Management and Outcome of Children With Skin and Soft Tissue Abscesses Caused by Community-Acquired Methicillin-Resistant Staphylococcus Aureus

Michael C. Lee, MD; Ana M. Rios, MD; Monica Fonseca Aten, MD; Asuncion Mejias, MD; Dominick Cavuoti, DO; George H. Mccracken Jr., MD; R. Doug Hardy, MD


Pediatr Infect Dis J. 2004;23(2) 

In This Article

Abstract and Introduction

Background: Although the epidemiology of community-acquired methicillin-resistant Staphylococcus aureus (CA-MRSA) has been explored in many investigations, management of this emerging infection has not been well-studied. For non-methicillin-resistant Staphylococcus aureus skin and soft tissue abscesses, incision and drainage is generally adequate therapy without the use of antibiotics, but this has not been established for CA-MRSA.
Methods: Children presenting to Children's Medical Center of Dallas for management of skin and soft tissue abscesses caused by culture-proved CA-MRSA were prospectively followed. We analyzed data from the initial evaluation and from two follow-up visits that focused on the management and outcome of CA-MRSA infection. Retrospective chart review was performed 2 to 6 months after the initial visit.
Results: Sixty-nine children were identified with culture-proved CA-MRSA skin and soft tissue abscess. Treatment consisted of drainage in 96% of patients and wound packing in 65%. All children were treated with antibiotics. Five patients (7%) were prescribed an antibiotic to which their CA-MRSA isolate was susceptible before culture results were known. Four patients (6%) required hospital admission on the first follow-up; none of these patients had received an antibiotic effective against CA-MRSA. A significant predictor of hospitalization was having a lesion initially >5 cm (P = 0.004). Initial ineffective antibiotic therapy was not a significant predictor of hospitalization (P = 1.0). Of the 58 patients initially given an ineffective antibiotic and managed as outpatients, an antibiotic active against CA-MRSA was given to 21 (36%) patients after results of cultures were known. No significant differences in response were observed in those who never received an effective antibiotic than in those who did.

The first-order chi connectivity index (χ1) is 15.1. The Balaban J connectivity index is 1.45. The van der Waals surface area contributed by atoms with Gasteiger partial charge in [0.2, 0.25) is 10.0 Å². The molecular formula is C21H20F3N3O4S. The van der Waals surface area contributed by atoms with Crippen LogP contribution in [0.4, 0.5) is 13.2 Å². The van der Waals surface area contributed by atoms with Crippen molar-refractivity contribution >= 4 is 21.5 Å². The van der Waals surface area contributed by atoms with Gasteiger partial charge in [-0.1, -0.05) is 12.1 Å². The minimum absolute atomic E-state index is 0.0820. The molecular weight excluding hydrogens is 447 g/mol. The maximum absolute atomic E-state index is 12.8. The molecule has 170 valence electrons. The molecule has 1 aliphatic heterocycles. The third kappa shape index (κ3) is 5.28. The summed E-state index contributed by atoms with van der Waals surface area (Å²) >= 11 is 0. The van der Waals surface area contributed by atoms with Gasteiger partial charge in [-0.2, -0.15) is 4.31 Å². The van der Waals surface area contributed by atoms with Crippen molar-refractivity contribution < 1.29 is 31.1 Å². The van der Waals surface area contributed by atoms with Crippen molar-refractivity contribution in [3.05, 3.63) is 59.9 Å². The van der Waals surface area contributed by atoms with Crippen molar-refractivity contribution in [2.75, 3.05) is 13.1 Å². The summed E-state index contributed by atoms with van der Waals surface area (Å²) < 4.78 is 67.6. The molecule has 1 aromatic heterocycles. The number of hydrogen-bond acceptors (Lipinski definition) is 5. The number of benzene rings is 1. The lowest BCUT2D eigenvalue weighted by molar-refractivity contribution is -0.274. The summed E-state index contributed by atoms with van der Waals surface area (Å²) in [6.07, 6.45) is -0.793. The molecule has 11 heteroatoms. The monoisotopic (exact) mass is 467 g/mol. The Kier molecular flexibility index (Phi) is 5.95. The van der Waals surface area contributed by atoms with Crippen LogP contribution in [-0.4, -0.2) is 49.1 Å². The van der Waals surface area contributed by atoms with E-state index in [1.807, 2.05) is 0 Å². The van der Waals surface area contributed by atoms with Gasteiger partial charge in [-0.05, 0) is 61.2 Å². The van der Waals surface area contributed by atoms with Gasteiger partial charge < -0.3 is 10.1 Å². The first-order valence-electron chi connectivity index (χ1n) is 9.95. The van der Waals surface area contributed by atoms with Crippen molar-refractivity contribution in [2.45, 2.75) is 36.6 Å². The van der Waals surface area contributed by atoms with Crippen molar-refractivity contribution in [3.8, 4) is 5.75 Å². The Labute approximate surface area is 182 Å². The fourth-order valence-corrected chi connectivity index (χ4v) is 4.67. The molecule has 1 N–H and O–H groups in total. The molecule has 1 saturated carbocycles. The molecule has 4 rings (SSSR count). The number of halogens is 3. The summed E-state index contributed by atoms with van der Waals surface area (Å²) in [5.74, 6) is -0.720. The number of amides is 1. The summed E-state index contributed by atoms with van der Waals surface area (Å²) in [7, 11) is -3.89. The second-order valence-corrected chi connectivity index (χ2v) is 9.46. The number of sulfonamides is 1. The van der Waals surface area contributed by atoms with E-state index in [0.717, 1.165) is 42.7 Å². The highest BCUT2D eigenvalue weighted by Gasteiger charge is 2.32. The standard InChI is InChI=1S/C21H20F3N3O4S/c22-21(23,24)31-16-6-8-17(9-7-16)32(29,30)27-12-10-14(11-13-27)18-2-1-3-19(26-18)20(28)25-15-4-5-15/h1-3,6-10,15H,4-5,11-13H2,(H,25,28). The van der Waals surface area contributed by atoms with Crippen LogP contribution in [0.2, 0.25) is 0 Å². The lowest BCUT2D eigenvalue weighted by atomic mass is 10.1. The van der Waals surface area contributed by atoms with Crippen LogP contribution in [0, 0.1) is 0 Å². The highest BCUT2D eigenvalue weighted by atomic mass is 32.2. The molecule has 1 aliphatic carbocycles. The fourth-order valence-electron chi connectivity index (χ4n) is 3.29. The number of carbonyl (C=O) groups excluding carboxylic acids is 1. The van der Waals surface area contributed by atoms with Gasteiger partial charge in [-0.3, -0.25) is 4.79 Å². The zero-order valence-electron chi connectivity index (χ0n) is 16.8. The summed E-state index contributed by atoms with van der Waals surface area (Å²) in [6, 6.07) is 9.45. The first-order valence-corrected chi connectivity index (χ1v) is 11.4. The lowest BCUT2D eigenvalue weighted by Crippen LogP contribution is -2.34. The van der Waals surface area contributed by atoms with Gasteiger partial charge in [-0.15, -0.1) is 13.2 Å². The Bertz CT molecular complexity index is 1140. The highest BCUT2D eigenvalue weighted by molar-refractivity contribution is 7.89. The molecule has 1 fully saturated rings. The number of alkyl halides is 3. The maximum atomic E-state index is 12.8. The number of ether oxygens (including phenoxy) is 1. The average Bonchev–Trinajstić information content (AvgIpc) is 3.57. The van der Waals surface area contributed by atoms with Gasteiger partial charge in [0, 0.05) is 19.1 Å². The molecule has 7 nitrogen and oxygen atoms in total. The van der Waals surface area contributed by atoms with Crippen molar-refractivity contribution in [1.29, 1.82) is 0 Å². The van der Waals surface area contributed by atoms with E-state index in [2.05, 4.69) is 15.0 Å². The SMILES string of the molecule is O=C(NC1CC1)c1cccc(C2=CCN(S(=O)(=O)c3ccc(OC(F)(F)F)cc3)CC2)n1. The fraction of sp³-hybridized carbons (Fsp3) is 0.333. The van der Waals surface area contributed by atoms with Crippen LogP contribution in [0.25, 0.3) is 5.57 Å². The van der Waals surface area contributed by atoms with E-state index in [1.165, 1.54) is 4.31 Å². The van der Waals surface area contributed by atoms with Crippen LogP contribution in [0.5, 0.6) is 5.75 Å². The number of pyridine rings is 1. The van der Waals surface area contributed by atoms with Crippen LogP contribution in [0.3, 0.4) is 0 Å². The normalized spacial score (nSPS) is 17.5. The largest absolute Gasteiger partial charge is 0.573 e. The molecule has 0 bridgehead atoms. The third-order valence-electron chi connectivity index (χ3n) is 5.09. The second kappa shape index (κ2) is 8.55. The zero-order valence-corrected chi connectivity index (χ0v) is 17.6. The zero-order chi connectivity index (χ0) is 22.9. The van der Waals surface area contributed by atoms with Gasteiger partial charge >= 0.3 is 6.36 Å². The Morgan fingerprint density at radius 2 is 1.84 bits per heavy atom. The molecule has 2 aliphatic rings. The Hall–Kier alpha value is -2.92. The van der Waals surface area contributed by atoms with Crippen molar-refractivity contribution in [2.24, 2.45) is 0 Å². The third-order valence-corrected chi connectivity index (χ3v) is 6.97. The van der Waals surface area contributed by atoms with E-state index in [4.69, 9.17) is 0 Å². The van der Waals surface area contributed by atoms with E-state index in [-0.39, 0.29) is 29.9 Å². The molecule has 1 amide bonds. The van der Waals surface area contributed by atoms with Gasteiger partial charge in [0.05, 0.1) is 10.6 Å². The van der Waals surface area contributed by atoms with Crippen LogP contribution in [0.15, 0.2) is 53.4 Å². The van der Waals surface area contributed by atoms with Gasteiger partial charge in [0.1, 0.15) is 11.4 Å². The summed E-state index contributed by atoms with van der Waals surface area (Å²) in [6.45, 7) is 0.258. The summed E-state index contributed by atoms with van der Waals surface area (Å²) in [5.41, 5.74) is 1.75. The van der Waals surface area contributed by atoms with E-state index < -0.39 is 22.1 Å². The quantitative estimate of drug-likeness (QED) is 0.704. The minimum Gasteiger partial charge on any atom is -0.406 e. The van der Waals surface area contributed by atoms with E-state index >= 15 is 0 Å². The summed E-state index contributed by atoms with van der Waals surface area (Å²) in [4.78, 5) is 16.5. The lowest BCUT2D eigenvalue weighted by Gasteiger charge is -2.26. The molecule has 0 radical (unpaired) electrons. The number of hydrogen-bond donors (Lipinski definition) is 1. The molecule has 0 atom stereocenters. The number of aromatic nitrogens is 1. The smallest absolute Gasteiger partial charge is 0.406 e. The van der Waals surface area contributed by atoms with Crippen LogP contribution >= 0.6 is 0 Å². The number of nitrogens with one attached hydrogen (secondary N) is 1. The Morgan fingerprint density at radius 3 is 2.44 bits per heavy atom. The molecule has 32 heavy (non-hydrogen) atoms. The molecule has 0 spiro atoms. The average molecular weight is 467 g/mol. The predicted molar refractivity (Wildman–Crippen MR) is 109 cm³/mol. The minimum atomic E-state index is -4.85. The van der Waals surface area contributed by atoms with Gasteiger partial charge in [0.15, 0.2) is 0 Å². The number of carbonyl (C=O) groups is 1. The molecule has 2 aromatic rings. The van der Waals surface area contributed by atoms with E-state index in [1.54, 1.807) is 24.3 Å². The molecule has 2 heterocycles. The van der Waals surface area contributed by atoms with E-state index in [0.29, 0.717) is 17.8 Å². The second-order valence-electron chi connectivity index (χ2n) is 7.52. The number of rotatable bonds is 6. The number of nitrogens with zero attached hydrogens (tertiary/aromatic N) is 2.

Conclusions: Incision and drainage without adjunctive antibiotic therapy was effective management of CA-MRSA skin and soft tissue abscesses with a diameter of <5 cm in immunocompetent children.

The epidemiology of pediatric community-acquired methicillin-resistant Staphylococcus aureus (CA-MRSA) has been explored in many investigations, but questions remain regarding the management of this infection. MRSA is an increasingly common community-acquired pathogen in pediatric populations.[1,2,3] Sattler et al.[1] found no significant differences in the exposure to risk factors (antibiotic exposure, prior hospitalizations, health care visits, day-care, health care worker or nursing home resident exposure and presence of any underlying illness) in children with CA-MRSA than in those with community-acquired methicillin-susceptible Staphylococcus aureus infection; in addition no significant risk factors for CA-MRSA were identified among household contacts. Other investigators have also demonstrated that CA-MRSA infections are no longer confined to children with previously established risk factors.[1]

Incision and drainage, without the use of adjuvant antibiotics, is generally effective therapy for skin and soft tissue abscesses in otherwise healthy patients. This has not been established for CA-MRSA infections.[4,5] Some investigators have reported that MRSA bacteremia is associated with a significantly increased attributable mortality compared with methicillin-susceptible S. aureus bacteremia, whereas others have reported that methicillin resistance does not influence the outcome of S. aureus bacteremia.[6,7,8]

We present a prospective observational study on the management and outcome of skin and soft tissue abscesses caused by CA-MRSA in children.


Comments on Medscape are moderated and should be professional in tone and on topic. You must declare any conflicts of interest related to your comments and responses. Please see our Commenting Guide for further information. We reserve the right to remove posts at our sole discretion.